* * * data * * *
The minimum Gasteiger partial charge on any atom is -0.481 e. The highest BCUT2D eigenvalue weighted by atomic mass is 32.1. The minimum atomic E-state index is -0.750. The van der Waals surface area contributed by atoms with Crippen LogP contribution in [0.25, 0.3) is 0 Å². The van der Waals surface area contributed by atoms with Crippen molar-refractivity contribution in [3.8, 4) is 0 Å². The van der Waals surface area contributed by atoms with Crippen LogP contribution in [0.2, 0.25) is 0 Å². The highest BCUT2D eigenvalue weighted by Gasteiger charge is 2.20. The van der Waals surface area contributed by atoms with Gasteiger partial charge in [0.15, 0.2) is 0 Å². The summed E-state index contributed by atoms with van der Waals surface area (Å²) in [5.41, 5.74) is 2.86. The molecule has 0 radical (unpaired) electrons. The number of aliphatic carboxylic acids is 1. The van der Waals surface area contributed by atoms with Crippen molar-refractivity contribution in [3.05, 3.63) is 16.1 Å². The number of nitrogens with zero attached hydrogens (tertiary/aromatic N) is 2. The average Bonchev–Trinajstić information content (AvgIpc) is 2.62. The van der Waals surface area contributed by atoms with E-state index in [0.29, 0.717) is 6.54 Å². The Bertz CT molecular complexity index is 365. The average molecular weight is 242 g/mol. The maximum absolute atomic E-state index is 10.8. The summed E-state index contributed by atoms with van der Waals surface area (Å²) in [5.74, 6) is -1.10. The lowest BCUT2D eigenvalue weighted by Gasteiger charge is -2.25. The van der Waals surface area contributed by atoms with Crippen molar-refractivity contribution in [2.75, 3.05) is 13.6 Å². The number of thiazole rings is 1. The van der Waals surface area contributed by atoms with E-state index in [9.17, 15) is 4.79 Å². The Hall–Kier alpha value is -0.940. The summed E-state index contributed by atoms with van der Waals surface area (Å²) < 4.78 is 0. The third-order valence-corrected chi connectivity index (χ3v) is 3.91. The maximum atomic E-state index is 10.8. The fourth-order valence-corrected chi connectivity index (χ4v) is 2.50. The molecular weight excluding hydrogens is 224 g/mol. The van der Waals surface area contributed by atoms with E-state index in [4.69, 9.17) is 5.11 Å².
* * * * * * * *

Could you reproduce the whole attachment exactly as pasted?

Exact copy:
The minimum Gasteiger partial charge on any atom is -0.481 e. The highest BCUT2D eigenvalue weighted by atomic mass is 32.1. The minimum atomic E-state index is -0.750. The van der Waals surface area contributed by atoms with Crippen LogP contribution in [0.25, 0.3) is 0 Å². The van der Waals surface area contributed by atoms with Crippen molar-refractivity contribution in [3.8, 4) is 0 Å². The van der Waals surface area contributed by atoms with Crippen LogP contribution in [0.2, 0.25) is 0 Å². The highest BCUT2D eigenvalue weighted by Gasteiger charge is 2.20. The van der Waals surface area contributed by atoms with Gasteiger partial charge in [0.15, 0.2) is 0 Å². The summed E-state index contributed by atoms with van der Waals surface area (Å²) in [5.41, 5.74) is 2.86. The molecule has 0 radical (unpaired) electrons. The number of aliphatic carboxylic acids is 1. The van der Waals surface area contributed by atoms with Crippen molar-refractivity contribution in [3.05, 3.63) is 16.1 Å². The number of nitrogens with zero attached hydrogens (tertiary/aromatic N) is 2. The average Bonchev–Trinajstić information content (AvgIpc) is 2.62. The van der Waals surface area contributed by atoms with E-state index in [0.29, 0.717) is 6.54 Å². The Bertz CT molecular complexity index is 365. The average molecular weight is 242 g/mol. The maximum absolute atomic E-state index is 10.8. The summed E-state index contributed by atoms with van der Waals surface area (Å²) in [5.74, 6) is -1.10. The lowest BCUT2D eigenvalue weighted by Gasteiger charge is -2.25. The van der Waals surface area contributed by atoms with Crippen molar-refractivity contribution in [2.75, 3.05) is 13.6 Å². The number of thiazole rings is 1. The van der Waals surface area contributed by atoms with E-state index in [9.17, 15) is 4.79 Å². The Hall–Kier alpha value is -0.940. The summed E-state index contributed by atoms with van der Waals surface area (Å²) < 4.78 is 0. The third-order valence-corrected chi connectivity index (χ3v) is 3.91. The maximum atomic E-state index is 10.8. The fourth-order valence-corrected chi connectivity index (χ4v) is 2.50. The molecular weight excluding hydrogens is 224 g/mol. The van der Waals surface area contributed by atoms with E-state index in [4.69, 9.17) is 5.11 Å².